Friday, 25 September 2015

Oktoberfest Social beer tasting

Now then,

                     last night I attended an event at the Archer Road Beer Stop and Hop Hideout specialist off licenses in Sheffield. Dave at Archer Road and Jules at Hop Hideout were co-hosting a tasting event with three German  Oktoberfest Marzens and two American German style Oktoberfest beers.

The event started at Archer Road Beer Stop at 20.00. Jules explained to the guests that she had wanted the Archer Road Beer Stop to be involved as it was Sheffield's longest established specialist real ale off license - that said, Dave himself was not sure if it opened in 1981 or 1982. Either way, it was a co-hosted event between one of Sheffield's new off licenses and its first.

I was joined by Spence, who I met at the Three Valleys and SIBA beer festivals, Skippy, or Mike as he is actually known, Laura who is involved with Sheffield CAMRA and a couple who I think knew Jules. Dave had cleaned up the back room behind the shop (to the extent that it echoed!) and had 6 chairs around a somewhat rickety plasterers table with a beer stein, water biscuits and beer mats on it. Soon we were tasting our first beer.

Hacker-Pschorr Oktoberfest Marzen was the weakest of the German beers at 5.8%. Dave told us some of the history of the brewery, which originally was two rival brewing families. When one brewery was bombed during the second world war the other let them brew on their plant a couple of days a week until in 1974 they became Hacker-Pshcorr. This was a traditional Oktoberfest Marzen style since it was a chestnut brown in colour. It was slightly sweet and malty with a hint of orange in the mix, a caramel and burnt sugar aftertaste and was incredibly easy to drink.

Next up was one from Munich's oldest brewery Spaten. Their Oktoberfestbeir is 5.9% but much paler in colour. It was suggested that they had changed the colour due to the populariyu of pale lager like beers to meet custoer demand. This had much more of a lager style taste, and was once again very easy drinking. Whilst we did so Dave provided details about the Oktoberfest itself. Apparrently, 75% of those attending are Bavarians,with Americans, Australians and the British in 4th. Despite many of our misconceptions about levels of drunken revellery, on average guests only drink 1 litre of ale. Dave also explained about the tapping ceremony performed by the Mayor and showed us a web cam shot of the festival.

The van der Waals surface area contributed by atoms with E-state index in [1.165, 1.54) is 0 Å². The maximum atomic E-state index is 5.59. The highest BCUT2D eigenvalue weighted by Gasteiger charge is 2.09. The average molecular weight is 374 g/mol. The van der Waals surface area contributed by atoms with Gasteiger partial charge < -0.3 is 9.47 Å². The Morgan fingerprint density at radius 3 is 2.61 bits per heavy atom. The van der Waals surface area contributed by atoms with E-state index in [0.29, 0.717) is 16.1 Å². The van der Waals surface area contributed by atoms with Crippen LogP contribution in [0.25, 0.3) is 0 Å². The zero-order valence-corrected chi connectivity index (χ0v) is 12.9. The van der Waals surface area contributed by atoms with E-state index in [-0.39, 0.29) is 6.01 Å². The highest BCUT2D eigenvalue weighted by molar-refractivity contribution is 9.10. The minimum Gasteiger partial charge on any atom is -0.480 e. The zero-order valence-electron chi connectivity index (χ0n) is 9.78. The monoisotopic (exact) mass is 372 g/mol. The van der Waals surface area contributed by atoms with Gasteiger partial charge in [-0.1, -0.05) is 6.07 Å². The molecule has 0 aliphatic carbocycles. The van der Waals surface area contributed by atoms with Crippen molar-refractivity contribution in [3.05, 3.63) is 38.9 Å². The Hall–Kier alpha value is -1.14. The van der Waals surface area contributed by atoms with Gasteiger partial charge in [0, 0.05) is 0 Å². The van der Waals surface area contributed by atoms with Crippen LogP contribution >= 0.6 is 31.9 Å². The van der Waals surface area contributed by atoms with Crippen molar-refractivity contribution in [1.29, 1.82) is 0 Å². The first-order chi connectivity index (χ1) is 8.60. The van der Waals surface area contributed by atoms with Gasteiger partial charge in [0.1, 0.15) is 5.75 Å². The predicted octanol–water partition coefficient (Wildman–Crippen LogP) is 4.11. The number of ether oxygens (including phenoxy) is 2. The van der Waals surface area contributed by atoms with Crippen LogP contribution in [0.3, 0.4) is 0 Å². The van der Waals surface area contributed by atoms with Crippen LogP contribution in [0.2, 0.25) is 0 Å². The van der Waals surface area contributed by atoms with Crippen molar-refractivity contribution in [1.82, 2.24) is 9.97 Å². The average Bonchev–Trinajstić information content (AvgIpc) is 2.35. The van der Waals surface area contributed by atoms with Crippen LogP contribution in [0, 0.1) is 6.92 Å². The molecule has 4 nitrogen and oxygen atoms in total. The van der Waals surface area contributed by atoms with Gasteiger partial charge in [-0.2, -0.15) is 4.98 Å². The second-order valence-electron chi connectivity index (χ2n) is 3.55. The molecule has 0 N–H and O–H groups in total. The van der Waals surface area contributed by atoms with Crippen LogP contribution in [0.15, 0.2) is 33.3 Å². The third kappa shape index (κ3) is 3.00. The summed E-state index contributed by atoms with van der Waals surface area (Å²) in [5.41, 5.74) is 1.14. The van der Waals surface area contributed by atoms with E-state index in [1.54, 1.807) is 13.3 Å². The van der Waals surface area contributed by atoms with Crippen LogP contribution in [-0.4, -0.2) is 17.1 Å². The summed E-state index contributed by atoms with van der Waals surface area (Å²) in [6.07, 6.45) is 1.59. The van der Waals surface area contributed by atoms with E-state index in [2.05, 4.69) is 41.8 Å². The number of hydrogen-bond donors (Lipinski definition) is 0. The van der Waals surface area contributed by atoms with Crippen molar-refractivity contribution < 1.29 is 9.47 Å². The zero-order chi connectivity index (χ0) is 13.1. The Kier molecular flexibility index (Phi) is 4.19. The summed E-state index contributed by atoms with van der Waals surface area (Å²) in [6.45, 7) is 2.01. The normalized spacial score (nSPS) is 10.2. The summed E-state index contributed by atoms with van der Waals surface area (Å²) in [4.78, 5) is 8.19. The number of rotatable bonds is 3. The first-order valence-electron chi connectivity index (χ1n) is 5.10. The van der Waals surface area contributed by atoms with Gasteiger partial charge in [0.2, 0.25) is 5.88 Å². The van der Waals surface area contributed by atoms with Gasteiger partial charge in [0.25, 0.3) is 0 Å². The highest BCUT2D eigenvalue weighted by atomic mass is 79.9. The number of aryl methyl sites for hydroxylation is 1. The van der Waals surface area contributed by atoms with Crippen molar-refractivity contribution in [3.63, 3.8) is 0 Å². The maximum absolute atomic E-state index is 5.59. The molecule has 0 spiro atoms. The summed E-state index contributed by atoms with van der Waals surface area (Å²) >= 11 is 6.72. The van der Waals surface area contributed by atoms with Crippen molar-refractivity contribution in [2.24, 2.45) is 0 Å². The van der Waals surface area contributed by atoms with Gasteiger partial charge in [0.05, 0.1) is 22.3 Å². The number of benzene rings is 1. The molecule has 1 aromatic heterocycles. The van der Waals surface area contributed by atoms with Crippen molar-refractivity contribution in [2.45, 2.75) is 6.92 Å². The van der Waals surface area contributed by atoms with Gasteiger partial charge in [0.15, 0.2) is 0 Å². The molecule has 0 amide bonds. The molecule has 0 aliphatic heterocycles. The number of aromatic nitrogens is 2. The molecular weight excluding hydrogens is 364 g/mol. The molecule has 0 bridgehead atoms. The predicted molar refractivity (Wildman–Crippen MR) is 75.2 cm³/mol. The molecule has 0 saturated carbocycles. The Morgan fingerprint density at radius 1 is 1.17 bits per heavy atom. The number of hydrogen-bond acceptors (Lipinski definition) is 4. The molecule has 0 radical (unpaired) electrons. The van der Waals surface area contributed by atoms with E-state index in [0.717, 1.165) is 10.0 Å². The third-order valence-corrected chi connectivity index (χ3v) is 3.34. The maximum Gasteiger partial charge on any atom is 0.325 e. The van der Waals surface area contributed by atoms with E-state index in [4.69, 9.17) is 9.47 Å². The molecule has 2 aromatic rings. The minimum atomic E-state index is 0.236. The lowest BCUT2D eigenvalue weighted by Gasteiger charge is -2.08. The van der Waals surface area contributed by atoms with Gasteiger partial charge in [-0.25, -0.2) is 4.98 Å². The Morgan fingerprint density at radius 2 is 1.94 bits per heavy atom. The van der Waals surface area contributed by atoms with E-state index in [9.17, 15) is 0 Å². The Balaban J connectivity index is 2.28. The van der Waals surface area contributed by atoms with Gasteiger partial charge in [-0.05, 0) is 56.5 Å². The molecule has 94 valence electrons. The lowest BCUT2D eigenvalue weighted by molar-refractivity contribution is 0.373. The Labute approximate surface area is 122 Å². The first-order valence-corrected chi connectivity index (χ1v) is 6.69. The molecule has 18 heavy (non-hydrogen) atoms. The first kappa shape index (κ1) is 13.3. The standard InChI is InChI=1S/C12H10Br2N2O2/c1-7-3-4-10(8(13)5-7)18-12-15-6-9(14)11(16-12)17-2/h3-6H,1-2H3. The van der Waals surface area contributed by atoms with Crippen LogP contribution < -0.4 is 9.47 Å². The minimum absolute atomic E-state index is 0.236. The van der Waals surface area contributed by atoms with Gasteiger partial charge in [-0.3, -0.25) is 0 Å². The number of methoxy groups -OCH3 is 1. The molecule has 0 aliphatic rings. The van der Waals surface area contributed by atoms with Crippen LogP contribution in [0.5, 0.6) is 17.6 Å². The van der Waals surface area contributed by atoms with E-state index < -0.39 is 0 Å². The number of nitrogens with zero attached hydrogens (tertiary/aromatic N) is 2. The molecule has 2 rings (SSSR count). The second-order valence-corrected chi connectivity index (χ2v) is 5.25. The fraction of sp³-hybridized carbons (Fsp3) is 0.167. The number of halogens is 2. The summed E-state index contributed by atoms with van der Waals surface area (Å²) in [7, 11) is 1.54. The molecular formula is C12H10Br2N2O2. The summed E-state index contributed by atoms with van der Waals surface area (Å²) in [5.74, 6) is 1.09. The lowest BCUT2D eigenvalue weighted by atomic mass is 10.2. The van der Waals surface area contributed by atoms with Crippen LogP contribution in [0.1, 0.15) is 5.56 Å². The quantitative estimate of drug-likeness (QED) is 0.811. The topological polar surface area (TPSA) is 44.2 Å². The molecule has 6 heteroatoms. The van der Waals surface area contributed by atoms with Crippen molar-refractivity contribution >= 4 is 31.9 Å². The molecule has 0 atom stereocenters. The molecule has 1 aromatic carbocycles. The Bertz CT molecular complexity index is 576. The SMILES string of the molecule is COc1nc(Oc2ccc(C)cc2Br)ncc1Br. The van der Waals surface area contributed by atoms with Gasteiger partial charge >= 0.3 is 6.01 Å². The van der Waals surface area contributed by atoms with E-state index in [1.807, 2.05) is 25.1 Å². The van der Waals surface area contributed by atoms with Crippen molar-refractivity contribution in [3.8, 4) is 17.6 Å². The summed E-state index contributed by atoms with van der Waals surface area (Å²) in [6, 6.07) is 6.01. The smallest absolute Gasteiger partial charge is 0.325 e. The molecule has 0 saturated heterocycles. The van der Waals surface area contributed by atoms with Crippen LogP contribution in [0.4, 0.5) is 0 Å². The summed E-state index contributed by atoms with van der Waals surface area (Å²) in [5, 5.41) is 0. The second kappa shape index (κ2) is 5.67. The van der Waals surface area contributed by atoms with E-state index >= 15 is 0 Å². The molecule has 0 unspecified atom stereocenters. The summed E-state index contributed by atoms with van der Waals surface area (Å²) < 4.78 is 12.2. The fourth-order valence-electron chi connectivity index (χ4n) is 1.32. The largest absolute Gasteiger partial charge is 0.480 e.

Our final German beer was the one which was receiving the most points on rating sites, that being the Paulaner Oktoberfest Bier at 6.0%. This was lighter still and much less malty, very much a lighter tasting strong lager than the original Marzen that we tried. Not everyone appreciated this beer, some feeling it lacked the distinction of the traditional recipe, but Laura really appreciated it - as the youngest person there, it was interesting to see which beers she preferred.

We walked down to Hop Hideout next to find Will waiting for us and to sit down with glasses and more water biscuits, and a beer contained full of water, to have Jules talk us through the two beers there. The first was the Brooklyn Oktoberfest, brewed in the US but with wholly German ingredients. The malts, Bavarian Heirloom, Munich and Pilsner, were apparently malted especially for the brewery in Bamberg in Germany, and the hops used were Hallertauer Perle and Hallertauer Mittelfrueh. The beer was more rounded than I expected, and not overly carbonated. It was 5.5% so the weakest so far but held its own well against the Germans beers.

Our final tipple was the Flying Dog Dogtoberfest. This was brewed to 5.6% and featured artwork inspired by Hunter S Thompson who apparently lived near the brewery when it started up. The malts used were Light Munich, Munich 90 Munich 100 and Vienna. This was Laura's favourite beer of the 5 and was once again a good beer compared to those brewed in Germany, but I thought the spiciness described on the label detracted from its authenticity, and it was somehow, despite using all German ingredients, noticeably American!

After the event finished we all had a further drink, myself a bottle of the Cantillon Gueze, and Jules, whose birthday it was, drank an amazing sour beer which I think was from Brooklyn. Or maybe Buxton! Whilst we drank Jules showed us original 1950's Pathe news footage of the Oktoberfests, which was amusing and fascinating at the same time.

The event was well run and very informative, and it was great to meet up with fellow drinkers to share the drinking and tasting experience. Well don to both Dave and Jules for their hard work and research and for delivering an excellent, joint-run Oktoberfest Social.


Wee Beefy

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